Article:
Lou Bega, best known for 1999’s “Mambo No. 5” from his album “A Little Bit of Mambo,” included “Don’t Turn Around” on his 2013 covers album, “A Little Bit of 80s.” The album was all over the map, featuring covers of Neil Diamond’s “Red Red Wine,” Culture Club’s “Karma Chameleon, and even Righeira’s “Vamos A La Playa.” His “Don’t Turn Around” had some of the same reggae stylings as the Aswad version, but it had more of a Latin influence, with brighter horns.
“Don’t Turn Around” has many of the hallmarks of songs that obsessive cover songs fans look for:
- The most successful or most widely known version is not the original.
- The original version is by someone more famous (or exalted) than the artist(s) who had a hit with it.
- There are a good number of versions by other people you’ve heard of before.
Those are some of the key reasons that nerds like me — and let’s be honest, a good chunk of you who read this site — enjoy looking up covers. It helps if the source material (or subsequent cover versions) are something you’d want to listen to, but enthusiasts such as myself would geek out on it anyway.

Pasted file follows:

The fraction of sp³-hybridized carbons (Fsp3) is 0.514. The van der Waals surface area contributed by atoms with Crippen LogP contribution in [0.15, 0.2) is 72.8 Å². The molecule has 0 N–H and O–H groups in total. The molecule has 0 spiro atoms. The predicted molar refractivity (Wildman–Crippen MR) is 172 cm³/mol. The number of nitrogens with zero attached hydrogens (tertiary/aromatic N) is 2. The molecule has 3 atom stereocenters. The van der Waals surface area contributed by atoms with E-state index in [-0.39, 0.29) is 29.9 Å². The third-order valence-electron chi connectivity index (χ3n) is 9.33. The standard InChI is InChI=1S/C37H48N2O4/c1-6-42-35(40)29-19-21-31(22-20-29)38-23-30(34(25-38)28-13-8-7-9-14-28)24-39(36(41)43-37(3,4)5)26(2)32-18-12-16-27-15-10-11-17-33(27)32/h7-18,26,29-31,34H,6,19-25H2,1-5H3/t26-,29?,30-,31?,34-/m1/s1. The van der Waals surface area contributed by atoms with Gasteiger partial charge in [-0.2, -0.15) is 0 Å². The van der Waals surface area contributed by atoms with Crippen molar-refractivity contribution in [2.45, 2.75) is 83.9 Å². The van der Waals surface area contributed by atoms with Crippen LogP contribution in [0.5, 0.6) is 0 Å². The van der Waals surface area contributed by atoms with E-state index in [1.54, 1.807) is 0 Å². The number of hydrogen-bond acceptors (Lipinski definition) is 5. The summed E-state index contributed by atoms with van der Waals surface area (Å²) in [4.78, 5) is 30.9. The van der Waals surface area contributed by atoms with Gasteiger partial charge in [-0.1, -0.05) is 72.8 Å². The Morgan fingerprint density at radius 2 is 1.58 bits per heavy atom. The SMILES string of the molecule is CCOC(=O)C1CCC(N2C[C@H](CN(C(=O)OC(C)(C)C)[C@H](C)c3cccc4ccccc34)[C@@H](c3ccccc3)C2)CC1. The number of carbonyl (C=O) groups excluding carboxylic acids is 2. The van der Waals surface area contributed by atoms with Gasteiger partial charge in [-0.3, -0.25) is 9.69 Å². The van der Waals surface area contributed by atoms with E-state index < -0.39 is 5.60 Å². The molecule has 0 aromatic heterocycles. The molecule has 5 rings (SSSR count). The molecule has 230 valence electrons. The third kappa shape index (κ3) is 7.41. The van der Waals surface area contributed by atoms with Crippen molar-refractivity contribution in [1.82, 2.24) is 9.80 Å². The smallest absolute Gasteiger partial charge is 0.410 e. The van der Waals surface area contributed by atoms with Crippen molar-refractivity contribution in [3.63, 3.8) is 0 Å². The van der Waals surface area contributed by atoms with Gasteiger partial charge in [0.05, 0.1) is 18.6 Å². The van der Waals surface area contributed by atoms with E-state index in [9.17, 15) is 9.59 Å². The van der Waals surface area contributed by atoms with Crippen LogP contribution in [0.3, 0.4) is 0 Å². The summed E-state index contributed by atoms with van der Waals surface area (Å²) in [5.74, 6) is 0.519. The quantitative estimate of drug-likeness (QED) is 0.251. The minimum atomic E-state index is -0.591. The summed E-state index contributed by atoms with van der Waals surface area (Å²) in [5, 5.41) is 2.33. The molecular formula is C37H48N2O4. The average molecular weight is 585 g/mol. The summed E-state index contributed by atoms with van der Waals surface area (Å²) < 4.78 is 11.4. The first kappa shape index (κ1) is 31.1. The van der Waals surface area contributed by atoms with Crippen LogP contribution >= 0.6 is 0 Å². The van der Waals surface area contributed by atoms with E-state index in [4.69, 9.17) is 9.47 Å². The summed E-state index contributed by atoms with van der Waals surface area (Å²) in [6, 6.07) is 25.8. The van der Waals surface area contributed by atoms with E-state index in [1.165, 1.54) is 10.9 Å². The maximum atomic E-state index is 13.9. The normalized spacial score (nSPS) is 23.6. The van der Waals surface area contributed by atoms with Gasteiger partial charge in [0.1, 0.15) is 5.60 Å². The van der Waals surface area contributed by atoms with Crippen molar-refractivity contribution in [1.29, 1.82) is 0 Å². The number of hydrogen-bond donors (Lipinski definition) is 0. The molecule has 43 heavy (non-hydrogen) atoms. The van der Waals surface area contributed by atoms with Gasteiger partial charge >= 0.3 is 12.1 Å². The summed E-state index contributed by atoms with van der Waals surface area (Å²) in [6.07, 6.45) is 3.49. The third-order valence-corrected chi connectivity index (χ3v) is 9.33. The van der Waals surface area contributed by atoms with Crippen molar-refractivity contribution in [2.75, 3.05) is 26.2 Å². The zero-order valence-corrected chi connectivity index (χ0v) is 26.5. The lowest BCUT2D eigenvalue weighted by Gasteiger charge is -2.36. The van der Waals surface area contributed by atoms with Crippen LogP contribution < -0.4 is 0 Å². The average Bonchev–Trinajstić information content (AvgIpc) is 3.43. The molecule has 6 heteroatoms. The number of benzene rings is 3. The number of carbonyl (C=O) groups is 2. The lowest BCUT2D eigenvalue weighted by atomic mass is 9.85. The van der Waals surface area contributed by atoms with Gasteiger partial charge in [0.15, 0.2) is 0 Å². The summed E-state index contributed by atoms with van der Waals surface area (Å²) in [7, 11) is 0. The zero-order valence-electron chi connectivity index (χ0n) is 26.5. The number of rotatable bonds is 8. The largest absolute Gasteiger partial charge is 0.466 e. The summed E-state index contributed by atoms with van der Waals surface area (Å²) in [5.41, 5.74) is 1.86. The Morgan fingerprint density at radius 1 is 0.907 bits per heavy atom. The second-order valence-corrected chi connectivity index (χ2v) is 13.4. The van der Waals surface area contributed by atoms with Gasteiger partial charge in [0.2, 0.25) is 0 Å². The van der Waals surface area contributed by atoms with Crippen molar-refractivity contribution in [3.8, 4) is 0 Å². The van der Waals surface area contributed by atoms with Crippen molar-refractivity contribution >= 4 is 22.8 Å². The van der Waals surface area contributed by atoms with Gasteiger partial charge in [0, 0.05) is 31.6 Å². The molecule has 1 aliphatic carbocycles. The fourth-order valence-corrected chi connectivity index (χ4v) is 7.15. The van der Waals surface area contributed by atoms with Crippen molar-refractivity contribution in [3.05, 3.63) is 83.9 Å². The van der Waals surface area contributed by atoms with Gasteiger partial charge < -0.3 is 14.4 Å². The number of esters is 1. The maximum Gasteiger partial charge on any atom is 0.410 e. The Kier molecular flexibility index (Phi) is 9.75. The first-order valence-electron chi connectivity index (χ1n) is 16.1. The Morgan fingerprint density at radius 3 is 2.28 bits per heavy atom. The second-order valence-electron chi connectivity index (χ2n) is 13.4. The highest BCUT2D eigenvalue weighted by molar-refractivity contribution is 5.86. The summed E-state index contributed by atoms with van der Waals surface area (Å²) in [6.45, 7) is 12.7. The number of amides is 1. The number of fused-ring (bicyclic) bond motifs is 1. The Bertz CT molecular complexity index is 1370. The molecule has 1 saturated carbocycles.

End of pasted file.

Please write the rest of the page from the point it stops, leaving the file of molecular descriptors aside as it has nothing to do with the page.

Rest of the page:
Part of why there are so many versions of “Don’t Turn Around,” I think, is that it isn’t dependent on its style. That Warren and Hammond wrote a song that could be sung in a few languages and be a hit in multiple countries is a testimony to their talents as songwriters who can tap into relatable emotions.
Any heartbreak Warren had over the fact that Tina Turner didn’t include this on her album should has probably subsided. Turner eventually did release it on an album: her 1994 compilation “The Collected Recordings: Sixties to Nineties.”
And as for Warren, “Don’t Turn Around” is not even her biggest hit. She’s get many bigger songs, including Starship’s “Nothing’s Gonna Stop Us Now,” Taylor Dayne’s “Love Will Lead You Back,” Milli Vanilli’s “Blame It On The Rain,” and Toni Braxton’s “Un-Break My Heart.”
What, you didn’t know that these songs were all written by the same person?
See, I told you the rabbit-hole of covers songs runs deep with fun surprises.